Quaker Connections: Doan’s Kidney Pills

Doan’s Kidney Pills, a widely used brand of pills that gained popularity throughout the United States and Britain in the early twentieth century, claimed Canadian Quaker origins in their advertising. The pills were said to help a number of ‘female complaints,’ including kidney disease, back pain, nervousness, headaches, and restlessness. . . . (Click here to read more) “Quaker Connections: Doan’s Kidney Pills”

Elizabeth Robson’s Visit to Upper Canada, 1824–25

In the 1820s, North American Quakers were locked in disputes that divided the Religious Society of Friends in the Hicksite-Orthodox Separation of 1827–28. In the years preceding the separation, several influential English Quaker ministers—especially women—dedicated themselves to travelling throughout North America trying to correct what they saw as the flawed doctrine espoused by Friends known as Hicksites. . . . (Click here to read more) “Elizabeth Robson’s Visit to Upper Canada, 1824–25”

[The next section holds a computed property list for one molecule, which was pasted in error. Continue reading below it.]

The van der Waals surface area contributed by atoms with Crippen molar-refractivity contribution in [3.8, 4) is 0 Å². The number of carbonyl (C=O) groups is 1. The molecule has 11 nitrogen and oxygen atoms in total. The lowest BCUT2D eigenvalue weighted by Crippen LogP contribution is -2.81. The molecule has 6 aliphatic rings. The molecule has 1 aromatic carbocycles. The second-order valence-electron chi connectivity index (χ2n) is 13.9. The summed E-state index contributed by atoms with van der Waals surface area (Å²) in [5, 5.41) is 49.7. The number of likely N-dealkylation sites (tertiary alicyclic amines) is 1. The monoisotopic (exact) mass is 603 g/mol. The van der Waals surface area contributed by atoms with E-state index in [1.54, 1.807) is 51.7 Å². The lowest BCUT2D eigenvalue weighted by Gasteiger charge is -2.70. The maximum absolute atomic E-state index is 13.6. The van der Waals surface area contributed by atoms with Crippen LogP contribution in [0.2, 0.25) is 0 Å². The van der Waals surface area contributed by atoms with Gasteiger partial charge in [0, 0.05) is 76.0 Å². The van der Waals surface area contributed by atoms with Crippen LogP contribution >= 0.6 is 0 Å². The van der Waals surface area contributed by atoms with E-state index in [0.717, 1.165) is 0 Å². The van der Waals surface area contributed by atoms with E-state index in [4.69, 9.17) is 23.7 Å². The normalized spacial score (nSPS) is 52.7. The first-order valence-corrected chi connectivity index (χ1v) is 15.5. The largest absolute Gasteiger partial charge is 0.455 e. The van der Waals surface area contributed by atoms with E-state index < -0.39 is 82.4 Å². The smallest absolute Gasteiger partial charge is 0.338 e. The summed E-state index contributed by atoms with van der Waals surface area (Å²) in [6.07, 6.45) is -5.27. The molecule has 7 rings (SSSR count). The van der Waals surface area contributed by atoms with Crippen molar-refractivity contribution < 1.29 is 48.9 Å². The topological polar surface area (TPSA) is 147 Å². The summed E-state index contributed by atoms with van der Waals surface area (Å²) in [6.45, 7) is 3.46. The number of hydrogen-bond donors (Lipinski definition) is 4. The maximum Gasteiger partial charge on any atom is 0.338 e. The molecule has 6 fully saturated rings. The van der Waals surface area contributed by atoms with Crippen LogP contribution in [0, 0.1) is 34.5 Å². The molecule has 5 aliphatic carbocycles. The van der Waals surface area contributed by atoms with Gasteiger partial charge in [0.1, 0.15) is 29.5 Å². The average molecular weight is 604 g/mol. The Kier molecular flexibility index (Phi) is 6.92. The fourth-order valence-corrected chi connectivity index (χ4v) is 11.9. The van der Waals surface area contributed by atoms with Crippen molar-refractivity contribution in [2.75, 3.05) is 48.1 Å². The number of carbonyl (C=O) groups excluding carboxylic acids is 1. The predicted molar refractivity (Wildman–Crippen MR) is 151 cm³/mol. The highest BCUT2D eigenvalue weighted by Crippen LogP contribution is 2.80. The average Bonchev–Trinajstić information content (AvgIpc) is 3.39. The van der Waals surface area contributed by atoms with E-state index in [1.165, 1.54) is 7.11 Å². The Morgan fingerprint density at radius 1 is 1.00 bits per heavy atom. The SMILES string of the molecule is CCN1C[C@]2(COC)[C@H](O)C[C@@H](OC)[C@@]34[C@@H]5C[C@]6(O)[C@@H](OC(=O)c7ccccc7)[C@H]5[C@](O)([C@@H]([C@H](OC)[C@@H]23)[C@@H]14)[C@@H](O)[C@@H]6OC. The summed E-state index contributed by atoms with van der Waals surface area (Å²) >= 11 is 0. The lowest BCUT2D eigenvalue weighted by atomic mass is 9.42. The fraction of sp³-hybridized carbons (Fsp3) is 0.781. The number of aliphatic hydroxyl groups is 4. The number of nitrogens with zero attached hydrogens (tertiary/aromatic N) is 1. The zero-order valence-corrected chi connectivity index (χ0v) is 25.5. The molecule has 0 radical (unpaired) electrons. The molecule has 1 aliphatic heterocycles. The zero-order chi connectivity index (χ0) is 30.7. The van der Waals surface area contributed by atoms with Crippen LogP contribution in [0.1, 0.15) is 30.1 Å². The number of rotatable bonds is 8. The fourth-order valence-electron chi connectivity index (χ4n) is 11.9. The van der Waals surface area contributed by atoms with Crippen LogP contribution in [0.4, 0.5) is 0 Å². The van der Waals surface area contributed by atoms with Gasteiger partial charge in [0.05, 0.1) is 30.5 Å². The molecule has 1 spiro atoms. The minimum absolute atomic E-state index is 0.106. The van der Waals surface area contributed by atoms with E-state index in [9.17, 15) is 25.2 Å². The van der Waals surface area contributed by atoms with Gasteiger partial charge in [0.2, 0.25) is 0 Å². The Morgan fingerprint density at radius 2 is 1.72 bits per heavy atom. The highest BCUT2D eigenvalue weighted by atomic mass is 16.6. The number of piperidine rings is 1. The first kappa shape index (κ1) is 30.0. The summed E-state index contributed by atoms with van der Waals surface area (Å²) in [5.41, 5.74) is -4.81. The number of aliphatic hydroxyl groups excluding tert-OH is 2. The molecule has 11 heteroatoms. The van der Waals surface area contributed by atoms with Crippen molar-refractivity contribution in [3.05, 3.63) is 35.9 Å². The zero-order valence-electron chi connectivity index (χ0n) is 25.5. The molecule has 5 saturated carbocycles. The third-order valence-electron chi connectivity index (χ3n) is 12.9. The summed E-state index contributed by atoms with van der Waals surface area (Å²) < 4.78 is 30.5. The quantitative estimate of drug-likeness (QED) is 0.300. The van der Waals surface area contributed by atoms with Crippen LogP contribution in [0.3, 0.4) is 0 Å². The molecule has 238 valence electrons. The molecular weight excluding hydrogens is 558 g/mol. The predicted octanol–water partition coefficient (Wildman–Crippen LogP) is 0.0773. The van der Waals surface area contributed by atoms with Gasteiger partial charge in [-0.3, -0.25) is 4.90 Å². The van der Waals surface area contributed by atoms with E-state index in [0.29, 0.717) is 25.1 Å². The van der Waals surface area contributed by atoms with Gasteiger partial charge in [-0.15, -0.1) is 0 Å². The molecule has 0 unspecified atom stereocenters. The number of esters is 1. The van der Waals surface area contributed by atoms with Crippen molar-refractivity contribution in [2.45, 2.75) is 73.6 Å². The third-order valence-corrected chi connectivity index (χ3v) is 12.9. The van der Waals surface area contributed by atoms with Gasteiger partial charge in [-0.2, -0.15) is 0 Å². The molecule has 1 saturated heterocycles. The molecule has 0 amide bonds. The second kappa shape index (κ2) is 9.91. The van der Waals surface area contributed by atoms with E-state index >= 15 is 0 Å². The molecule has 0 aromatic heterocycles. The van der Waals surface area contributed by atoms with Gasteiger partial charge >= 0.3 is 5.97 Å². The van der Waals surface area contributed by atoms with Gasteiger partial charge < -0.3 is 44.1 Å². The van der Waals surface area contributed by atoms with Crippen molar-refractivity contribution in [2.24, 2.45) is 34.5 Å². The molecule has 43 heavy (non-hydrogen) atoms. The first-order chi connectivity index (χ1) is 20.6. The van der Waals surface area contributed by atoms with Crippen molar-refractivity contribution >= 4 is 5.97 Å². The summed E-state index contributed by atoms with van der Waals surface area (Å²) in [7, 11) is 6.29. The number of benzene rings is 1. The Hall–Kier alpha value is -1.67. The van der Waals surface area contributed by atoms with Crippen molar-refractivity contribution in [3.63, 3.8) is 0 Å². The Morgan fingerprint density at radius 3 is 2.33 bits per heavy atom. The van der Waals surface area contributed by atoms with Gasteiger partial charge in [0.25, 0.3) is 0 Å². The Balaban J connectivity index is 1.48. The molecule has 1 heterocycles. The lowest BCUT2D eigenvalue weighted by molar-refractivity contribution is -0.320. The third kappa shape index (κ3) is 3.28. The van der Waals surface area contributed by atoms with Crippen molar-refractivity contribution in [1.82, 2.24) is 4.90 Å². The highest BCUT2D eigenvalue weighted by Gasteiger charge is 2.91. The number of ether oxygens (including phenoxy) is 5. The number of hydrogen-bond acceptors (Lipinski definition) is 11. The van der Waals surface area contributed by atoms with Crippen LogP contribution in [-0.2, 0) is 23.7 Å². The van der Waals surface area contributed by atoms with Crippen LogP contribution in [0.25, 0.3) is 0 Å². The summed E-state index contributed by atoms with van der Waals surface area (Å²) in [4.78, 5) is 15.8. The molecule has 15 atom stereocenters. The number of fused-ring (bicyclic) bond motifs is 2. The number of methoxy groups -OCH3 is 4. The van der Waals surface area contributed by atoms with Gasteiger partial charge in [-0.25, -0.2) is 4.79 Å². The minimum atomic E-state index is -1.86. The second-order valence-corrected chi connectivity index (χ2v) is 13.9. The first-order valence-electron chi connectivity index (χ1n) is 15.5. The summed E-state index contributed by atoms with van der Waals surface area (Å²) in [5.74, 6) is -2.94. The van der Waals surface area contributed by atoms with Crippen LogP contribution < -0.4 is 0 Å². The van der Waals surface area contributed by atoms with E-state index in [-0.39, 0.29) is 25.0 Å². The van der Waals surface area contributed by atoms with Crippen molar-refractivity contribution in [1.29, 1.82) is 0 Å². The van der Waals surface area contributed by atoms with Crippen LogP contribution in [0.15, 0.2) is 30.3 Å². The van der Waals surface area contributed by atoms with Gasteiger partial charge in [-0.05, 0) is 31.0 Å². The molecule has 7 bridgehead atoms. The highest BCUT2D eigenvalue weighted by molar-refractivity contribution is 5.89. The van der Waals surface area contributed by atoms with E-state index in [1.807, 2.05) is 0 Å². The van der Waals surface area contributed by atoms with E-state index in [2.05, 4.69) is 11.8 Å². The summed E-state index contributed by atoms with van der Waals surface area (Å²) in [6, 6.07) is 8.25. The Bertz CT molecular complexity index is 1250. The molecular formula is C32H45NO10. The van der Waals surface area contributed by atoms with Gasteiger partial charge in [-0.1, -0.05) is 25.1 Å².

New to the Website

A few new changes have come to CFHA’s website. Our events page has been updated with more information about Friendly Fridays. These free sessions are ongoing and new participants are always welcome! If you’re interested in attending a Friendly Fridays session and delving into the journal of George Fox, you can find more information and register on our events page. . . . (Click here to read more) “New to the Website”

Our Enduring Heritage: Yonge Street Friends Burial Ground, Newmarket, Ontario

Quakers in the Thirteen Colonies
During the 1770s Quakers living in North America had large families and, like many settlers at that time, found that land for younger family members was becoming scarce and expensive. So began the great westward migration. . . . (Click here to read more) “Our Enduring Heritage: Yonge Street Friends Burial Ground, Newmarket, Ontario”